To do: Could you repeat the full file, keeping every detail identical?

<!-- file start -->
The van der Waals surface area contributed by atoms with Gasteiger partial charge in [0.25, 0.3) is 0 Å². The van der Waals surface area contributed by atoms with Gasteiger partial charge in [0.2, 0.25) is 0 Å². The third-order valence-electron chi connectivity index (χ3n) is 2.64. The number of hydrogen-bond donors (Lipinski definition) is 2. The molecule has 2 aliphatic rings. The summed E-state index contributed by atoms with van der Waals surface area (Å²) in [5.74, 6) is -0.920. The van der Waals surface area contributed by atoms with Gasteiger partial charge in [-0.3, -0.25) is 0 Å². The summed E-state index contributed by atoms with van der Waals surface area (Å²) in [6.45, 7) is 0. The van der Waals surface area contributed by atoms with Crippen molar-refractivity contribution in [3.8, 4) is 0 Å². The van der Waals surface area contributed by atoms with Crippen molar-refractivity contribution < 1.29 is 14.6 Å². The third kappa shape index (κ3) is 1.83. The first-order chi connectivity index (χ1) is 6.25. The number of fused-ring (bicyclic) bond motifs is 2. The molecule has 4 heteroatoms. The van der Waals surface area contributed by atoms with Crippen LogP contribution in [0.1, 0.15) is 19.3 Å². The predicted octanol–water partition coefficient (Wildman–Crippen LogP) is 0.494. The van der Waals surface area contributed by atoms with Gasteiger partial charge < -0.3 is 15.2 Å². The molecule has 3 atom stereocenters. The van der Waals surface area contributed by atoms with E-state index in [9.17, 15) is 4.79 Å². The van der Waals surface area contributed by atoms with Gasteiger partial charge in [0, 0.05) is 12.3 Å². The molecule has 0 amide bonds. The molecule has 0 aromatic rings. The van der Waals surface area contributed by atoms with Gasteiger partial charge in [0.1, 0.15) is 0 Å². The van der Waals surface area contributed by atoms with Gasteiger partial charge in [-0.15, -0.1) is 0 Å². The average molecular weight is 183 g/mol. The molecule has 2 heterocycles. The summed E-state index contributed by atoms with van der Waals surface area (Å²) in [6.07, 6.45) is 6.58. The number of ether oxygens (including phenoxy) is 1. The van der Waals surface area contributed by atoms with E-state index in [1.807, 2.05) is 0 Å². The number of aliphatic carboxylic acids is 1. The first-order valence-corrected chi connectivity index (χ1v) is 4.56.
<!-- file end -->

The van der Waals surface area contributed by atoms with Gasteiger partial charge in [0.25, 0.3) is 0 Å². The van der Waals surface area contributed by atoms with Gasteiger partial charge in [0.2, 0.25) is 0 Å². The third-order valence-electron chi connectivity index (χ3n) is 2.64. The number of hydrogen-bond donors (Lipinski definition) is 2. The molecule has 2 aliphatic rings. The summed E-state index contributed by atoms with van der Waals surface area (Å²) in [5.74, 6) is -0.920. The van der Waals surface area contributed by atoms with Gasteiger partial charge in [-0.3, -0.25) is 0 Å². The summed E-state index contributed by atoms with van der Waals surface area (Å²) in [6.45, 7) is 0. The van der Waals surface area contributed by atoms with Crippen molar-refractivity contribution in [3.8, 4) is 0 Å². The van der Waals surface area contributed by atoms with Crippen molar-refractivity contribution < 1.29 is 14.6 Å². The third kappa shape index (κ3) is 1.83. The first-order chi connectivity index (χ1) is 6.25. The number of fused-ring (bicyclic) bond motifs is 2. The molecule has 4 heteroatoms. The van der Waals surface area contributed by atoms with Crippen LogP contribution in [0.1, 0.15) is 19.3 Å². The predicted octanol–water partition coefficient (Wildman–Crippen LogP) is 0.494. The van der Waals surface area contributed by atoms with Gasteiger partial charge < -0.3 is 15.2 Å². The molecule has 3 atom stereocenters. The van der Waals surface area contributed by atoms with E-state index in [9.17, 15) is 4.79 Å². The van der Waals surface area contributed by atoms with Gasteiger partial charge in [0, 0.05) is 12.3 Å². The molecule has 0 amide bonds. The molecule has 0 aromatic rings. The van der Waals surface area contributed by atoms with Gasteiger partial charge in [0.1, 0.15) is 0 Å². The van der Waals surface area contributed by atoms with Gasteiger partial charge in [-0.15, -0.1) is 0 Å². The average molecular weight is 183 g/mol. The molecule has 2 heterocycles. The summed E-state index contributed by atoms with van der Waals surface area (Å²) in [6.07, 6.45) is 6.58. The number of ether oxygens (including phenoxy) is 1. The van der Waals surface area contributed by atoms with E-state index in [1.807, 2.05) is 0 Å². The number of aliphatic carboxylic acids is 1. The first-order valence-corrected chi connectivity index (χ1v) is 4.56.